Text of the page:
By mid-1942, the healthy, white, male workforce had left for the armed services, and our country needed to build ships faster than the enemy could sink them. Kaiser’s offer of good union jobs in the defense industry drew people from all over the country. Visualize the home front workforce – housewives, people of color, disabled veterans, people too young or too old to fight. Cities like Richmond had to step up with wraparound services. Housing and transportation were in high demand, so Kaiser built dormitories and brought in trolley cars from New York. For an increasingly female labor pool, First Lady Eleanor Roosevelt told Kaiser he’d need to provide child care – and he did.
But of all these infrastructure improvements, one stands out. The high-quality medical care received by the workers in the Kaiser shipyards under the direction of Sidney Garfield, MD, helped us win the war.
Manual labor was not a novelty to this generation, but most had never experienced the hazards of intense industrial production. To keep 90,000 people safe and returning to the job the next day, the first aid stations, the Richmond Field Hospital, and the Oakland Permanente Foundation Hospital all had to perform flawlessly. Novel for heavy industry, a staff gynecologist supported women’s health. Shipyard newspapers carried suggestions about how to work safely. Practical medical experience was shared with other physicians around the country in a published journal. One of our doctors was so good at treating pneumonia that he got the first civilian doses of the life-saving drug penicillin. And all this high-quality care was offered without racial segregation.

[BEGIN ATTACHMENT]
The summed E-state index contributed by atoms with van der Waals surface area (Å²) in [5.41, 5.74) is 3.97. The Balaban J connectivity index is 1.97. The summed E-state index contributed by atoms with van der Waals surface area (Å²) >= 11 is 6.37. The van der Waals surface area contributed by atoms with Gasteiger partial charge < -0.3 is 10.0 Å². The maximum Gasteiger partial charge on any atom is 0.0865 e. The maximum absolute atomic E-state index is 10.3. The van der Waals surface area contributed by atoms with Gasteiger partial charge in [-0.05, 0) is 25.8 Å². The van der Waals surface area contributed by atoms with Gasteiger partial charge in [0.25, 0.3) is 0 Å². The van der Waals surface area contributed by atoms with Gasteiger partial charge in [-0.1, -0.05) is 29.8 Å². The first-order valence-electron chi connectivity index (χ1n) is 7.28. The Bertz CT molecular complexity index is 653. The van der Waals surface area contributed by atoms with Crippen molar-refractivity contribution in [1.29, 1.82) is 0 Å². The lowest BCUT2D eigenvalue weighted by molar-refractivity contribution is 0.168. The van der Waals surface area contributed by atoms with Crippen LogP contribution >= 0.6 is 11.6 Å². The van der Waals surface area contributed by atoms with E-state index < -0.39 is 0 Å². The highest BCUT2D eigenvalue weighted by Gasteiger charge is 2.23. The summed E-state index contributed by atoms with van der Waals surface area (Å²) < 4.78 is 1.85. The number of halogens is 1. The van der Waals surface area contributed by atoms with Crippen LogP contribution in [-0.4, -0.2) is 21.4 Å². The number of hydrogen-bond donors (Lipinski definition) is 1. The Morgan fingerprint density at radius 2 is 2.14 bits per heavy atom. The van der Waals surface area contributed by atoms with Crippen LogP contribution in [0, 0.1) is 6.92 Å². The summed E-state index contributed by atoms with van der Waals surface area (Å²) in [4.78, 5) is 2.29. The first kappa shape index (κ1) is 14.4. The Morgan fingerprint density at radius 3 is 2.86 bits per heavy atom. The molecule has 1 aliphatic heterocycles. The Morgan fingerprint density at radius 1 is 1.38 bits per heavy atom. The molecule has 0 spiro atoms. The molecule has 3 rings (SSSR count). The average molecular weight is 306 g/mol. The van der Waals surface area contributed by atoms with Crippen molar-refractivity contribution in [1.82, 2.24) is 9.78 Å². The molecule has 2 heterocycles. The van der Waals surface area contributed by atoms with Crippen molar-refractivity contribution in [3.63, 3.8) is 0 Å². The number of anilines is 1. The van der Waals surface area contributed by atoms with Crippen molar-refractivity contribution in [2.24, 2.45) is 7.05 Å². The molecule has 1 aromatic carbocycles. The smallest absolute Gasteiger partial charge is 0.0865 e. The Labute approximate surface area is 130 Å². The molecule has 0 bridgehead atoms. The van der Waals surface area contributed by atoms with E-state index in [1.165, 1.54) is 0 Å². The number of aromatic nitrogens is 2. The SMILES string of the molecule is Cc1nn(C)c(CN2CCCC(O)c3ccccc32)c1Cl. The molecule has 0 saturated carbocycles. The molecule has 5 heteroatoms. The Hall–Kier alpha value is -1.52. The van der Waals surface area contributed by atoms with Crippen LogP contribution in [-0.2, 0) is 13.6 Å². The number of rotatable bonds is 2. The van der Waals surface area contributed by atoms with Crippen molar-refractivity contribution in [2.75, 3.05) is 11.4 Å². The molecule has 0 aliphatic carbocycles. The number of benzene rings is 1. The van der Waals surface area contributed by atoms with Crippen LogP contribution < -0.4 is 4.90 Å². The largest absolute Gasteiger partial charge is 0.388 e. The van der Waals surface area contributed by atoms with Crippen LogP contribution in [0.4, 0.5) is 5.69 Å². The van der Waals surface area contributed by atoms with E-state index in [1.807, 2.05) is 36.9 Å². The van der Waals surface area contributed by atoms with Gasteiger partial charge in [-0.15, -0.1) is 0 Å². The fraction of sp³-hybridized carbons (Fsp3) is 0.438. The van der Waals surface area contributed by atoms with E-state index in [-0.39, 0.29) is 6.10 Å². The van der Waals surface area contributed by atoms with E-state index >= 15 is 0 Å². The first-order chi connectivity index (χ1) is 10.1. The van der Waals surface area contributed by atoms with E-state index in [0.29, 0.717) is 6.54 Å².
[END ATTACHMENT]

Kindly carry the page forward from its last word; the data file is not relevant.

The industrial health plan, free for all workers, was first extended as an affordable nonindustrial plan. Later, employee families were included. Why? Because if you got hurt away from the job, or if your child was sick, you were likely to miss work. The fight against fascism needed your able body.
Kaiser Permanente’s coming-of-age took place in these shipyards, with these workers. It’s an honor to help sponsor this site of national pride and remember that health care was, and is, a community investment.